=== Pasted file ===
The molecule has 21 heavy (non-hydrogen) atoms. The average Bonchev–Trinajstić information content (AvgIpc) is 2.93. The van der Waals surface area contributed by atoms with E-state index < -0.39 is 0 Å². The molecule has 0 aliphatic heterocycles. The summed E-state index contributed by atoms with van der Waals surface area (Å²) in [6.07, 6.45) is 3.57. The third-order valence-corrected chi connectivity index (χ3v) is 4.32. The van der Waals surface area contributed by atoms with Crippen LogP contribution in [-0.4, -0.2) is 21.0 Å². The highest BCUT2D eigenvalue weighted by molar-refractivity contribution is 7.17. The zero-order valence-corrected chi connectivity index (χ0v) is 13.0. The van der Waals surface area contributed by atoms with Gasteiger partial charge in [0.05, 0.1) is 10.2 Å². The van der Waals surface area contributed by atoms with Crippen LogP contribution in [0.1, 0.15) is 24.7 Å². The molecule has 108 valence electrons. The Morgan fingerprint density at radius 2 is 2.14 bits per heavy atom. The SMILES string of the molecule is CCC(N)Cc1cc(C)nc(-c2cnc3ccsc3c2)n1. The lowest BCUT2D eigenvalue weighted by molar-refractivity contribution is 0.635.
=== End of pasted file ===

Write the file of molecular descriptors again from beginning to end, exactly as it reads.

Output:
The molecule has 21 heavy (non-hydrogen) atoms. The average Bonchev–Trinajstić information content (AvgIpc) is 2.93. The van der Waals surface area contributed by atoms with E-state index < -0.39 is 0 Å². The molecule has 0 aliphatic heterocycles. The summed E-state index contributed by atoms with van der Waals surface area (Å²) in [6.07, 6.45) is 3.57. The third-order valence-corrected chi connectivity index (χ3v) is 4.32. The van der Waals surface area contributed by atoms with Crippen LogP contribution in [-0.4, -0.2) is 21.0 Å². The highest BCUT2D eigenvalue weighted by molar-refractivity contribution is 7.17. The zero-order valence-corrected chi connectivity index (χ0v) is 13.0. The van der Waals surface area contributed by atoms with Gasteiger partial charge in [0.05, 0.1) is 10.2 Å². The van der Waals surface area contributed by atoms with Crippen LogP contribution in [0.1, 0.15) is 24.7 Å². The molecule has 108 valence electrons. The Morgan fingerprint density at radius 2 is 2.14 bits per heavy atom. The SMILES string of the molecule is CCC(N)Cc1cc(C)nc(-c2cnc3ccsc3c2)n1. The lowest BCUT2D eigenvalue weighted by molar-refractivity contribution is 0.635.